My husband and I (I'm still having a hard time referring to him as my husband and not my boyfriend!) haven't been able to come to church much the last couple of months, with the wedding, going out of town one weekend, and me not feeling well several weeks.
So, even with the stomach issues, we decided to try to attend the main church service after Sunday School.
It started out okay. I found out that it was "Impact Sunday" - basically a commercial to give to the missions offering. Then an old hymn was sung (which can trigger me greatly).
I couldn't make it. I had to leave. Like I said earlier, a big part was in case I needed to get to a bathroom quickly. But honestly, that's not the main reason I left.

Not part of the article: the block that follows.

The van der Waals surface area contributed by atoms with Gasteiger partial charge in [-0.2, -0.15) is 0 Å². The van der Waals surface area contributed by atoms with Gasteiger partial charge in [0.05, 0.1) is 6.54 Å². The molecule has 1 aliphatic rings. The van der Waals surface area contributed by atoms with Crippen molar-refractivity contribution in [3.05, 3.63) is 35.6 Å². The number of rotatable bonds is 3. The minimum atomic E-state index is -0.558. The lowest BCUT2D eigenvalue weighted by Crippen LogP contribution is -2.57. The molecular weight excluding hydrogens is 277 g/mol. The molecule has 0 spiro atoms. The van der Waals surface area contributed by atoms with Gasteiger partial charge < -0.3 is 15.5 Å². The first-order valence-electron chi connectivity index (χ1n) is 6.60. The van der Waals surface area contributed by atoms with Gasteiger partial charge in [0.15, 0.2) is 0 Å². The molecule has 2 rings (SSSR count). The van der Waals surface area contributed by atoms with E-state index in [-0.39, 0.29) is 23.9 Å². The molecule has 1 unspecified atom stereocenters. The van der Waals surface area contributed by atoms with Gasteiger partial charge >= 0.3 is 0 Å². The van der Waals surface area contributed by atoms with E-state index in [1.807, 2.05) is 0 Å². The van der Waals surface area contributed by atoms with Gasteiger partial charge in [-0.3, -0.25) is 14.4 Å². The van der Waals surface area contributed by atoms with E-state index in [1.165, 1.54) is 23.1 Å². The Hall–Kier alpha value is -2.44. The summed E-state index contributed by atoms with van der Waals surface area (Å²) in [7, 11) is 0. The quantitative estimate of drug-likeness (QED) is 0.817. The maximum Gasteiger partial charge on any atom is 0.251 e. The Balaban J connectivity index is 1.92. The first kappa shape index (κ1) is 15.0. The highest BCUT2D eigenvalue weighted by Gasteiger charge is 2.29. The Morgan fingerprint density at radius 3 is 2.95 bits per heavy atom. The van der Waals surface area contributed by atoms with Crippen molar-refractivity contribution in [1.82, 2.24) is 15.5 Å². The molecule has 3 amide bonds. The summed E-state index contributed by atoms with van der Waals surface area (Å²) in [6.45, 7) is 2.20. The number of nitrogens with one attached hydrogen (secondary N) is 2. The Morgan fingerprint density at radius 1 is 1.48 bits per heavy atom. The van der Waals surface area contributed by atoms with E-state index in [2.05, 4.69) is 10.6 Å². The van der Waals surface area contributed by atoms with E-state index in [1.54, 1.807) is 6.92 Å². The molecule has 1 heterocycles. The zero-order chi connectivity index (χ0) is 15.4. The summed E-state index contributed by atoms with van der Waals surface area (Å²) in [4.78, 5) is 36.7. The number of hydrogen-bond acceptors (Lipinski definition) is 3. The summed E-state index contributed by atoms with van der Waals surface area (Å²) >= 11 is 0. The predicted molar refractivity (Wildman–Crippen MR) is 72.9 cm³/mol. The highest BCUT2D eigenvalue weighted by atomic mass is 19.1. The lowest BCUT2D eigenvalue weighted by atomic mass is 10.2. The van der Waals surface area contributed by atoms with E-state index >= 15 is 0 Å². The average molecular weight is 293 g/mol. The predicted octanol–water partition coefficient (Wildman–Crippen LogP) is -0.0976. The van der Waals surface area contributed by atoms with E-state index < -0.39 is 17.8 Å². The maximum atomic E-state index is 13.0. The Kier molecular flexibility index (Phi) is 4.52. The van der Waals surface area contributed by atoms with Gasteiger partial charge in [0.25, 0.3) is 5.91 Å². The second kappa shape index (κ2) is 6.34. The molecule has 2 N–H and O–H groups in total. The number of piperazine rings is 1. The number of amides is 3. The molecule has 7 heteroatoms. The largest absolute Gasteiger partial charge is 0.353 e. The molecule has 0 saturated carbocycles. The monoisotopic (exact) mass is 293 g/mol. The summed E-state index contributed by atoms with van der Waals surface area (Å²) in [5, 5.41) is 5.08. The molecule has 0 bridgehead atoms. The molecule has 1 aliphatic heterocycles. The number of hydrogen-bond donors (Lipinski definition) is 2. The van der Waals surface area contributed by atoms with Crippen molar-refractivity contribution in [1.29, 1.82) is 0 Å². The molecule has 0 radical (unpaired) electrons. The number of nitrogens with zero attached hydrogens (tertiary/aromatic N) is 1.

Our denomination believes in patriarchy and following all the rules set up by the church. Straying into the beliefs of another Christian church isn't allowed.
I've heard some horror stories about this denomination no longer funding missionaries who broke these rules or who (God forbid!) allowed a woman to have any part of a pastoral role overseas.
I am a giver. I give time, money, and other donations to Christian and non-Christian charities. But I don't plan to give to this missionary organization, knowing what I know.
As I wrote that, I realized that it's entirely possible there's a lot of crap in the groups I give to. In fact, it's probable. I guess in this case, ignorance is bliss.
You may be thinking at this point, "If she has so many objections to this church, then why does she go?"